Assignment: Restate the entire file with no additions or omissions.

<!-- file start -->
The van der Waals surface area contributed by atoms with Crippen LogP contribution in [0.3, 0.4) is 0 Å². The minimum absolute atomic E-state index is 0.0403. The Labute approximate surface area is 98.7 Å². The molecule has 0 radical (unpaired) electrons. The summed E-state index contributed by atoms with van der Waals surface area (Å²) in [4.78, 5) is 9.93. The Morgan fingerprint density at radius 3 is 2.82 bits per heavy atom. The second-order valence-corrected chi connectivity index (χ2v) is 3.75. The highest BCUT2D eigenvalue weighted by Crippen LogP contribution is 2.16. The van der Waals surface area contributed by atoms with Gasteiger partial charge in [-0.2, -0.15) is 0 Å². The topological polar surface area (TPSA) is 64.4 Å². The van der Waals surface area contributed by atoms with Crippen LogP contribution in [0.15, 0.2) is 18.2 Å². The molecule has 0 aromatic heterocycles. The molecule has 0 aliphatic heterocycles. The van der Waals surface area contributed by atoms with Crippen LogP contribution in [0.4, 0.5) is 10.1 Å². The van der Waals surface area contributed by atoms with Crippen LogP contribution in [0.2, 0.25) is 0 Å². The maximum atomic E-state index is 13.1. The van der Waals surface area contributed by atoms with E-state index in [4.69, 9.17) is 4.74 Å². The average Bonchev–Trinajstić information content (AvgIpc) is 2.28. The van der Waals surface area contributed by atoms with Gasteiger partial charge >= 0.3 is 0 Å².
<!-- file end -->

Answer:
The van der Waals surface area contributed by atoms with Crippen LogP contribution in [0.3, 0.4) is 0 Å². The minimum absolute atomic E-state index is 0.0403. The Labute approximate surface area is 98.7 Å². The molecule has 0 radical (unpaired) electrons. The summed E-state index contributed by atoms with van der Waals surface area (Å²) in [4.78, 5) is 9.93. The Morgan fingerprint density at radius 3 is 2.82 bits per heavy atom. The second-order valence-corrected chi connectivity index (χ2v) is 3.75. The highest BCUT2D eigenvalue weighted by Crippen LogP contribution is 2.16. The van der Waals surface area contributed by atoms with Gasteiger partial charge in [-0.2, -0.15) is 0 Å². The topological polar surface area (TPSA) is 64.4 Å². The van der Waals surface area contributed by atoms with Crippen LogP contribution in [0.15, 0.2) is 18.2 Å². The molecule has 0 aromatic heterocycles. The molecule has 0 aliphatic heterocycles. The van der Waals surface area contributed by atoms with Crippen LogP contribution in [0.4, 0.5) is 10.1 Å². The van der Waals surface area contributed by atoms with Crippen LogP contribution in [0.2, 0.25) is 0 Å². The maximum atomic E-state index is 13.1. The van der Waals surface area contributed by atoms with E-state index in [4.69, 9.17) is 4.74 Å². The average Bonchev–Trinajstić information content (AvgIpc) is 2.28. The van der Waals surface area contributed by atoms with Gasteiger partial charge >= 0.3 is 0 Å².